Chapters can be done in any order as each is independent of the others. Each chapter has exercises, self-reflection questions, and a Recovery Voices section in which someone with lived experience writes about how the chapter topic relates to their own recovery. The people who contributed to Recovery Voices include a wide array of addictions (substance and behavioral), trauma types, and diverse gender and cultural backgrounds. One woman is quoted below, from the chapter Self-Forgiveness.
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Bridget – “I was carrying a lock in my heart”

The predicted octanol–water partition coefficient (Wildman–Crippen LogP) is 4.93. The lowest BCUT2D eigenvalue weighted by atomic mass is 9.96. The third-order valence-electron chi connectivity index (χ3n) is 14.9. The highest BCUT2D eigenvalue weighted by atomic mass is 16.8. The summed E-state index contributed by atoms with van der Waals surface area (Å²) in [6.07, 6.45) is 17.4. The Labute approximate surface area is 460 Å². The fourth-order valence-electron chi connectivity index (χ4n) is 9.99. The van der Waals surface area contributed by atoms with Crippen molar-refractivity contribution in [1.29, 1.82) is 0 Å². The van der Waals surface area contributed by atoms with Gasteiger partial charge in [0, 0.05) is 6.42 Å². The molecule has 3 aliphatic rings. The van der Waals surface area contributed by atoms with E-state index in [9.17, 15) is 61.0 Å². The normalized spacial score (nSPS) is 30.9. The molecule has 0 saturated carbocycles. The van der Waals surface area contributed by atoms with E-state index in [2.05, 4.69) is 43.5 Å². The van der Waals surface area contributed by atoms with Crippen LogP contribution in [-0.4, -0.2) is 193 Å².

“I’m a survivor of child sexual and emotional abuse. I’ve been addicted to food, spending, relationships, and emotional chaos. Self-forgiveness has been the hardest part of my recovery. It’s also the last piece I’ve put into place. What I’d say to somebody else is, know that you can do this; it can happen. But you really have to open your heart. And it may happen in such small steps that it’s hard to feel it. One thing I like about this chapter is how it says you need to let yourself feel the forgiveness. That’s the hardest part. I got it intellectually a whole lot sooner than I got it emotionally. I could feel it toward other people – I was a great caretaker – but I couldn’t feel it for myself. I tried a lot of things – religion, affirmations, positive psychology. I tried that exercise where you imagine how you’d talk kindly to a young child. I even tried to channel myself toward social change to help others, and that was a good thing, but it didn’t get to the bottom line, which is can I sit with myself? Can I be here with me? I know that when I draw that last breath, I want to be okay with me.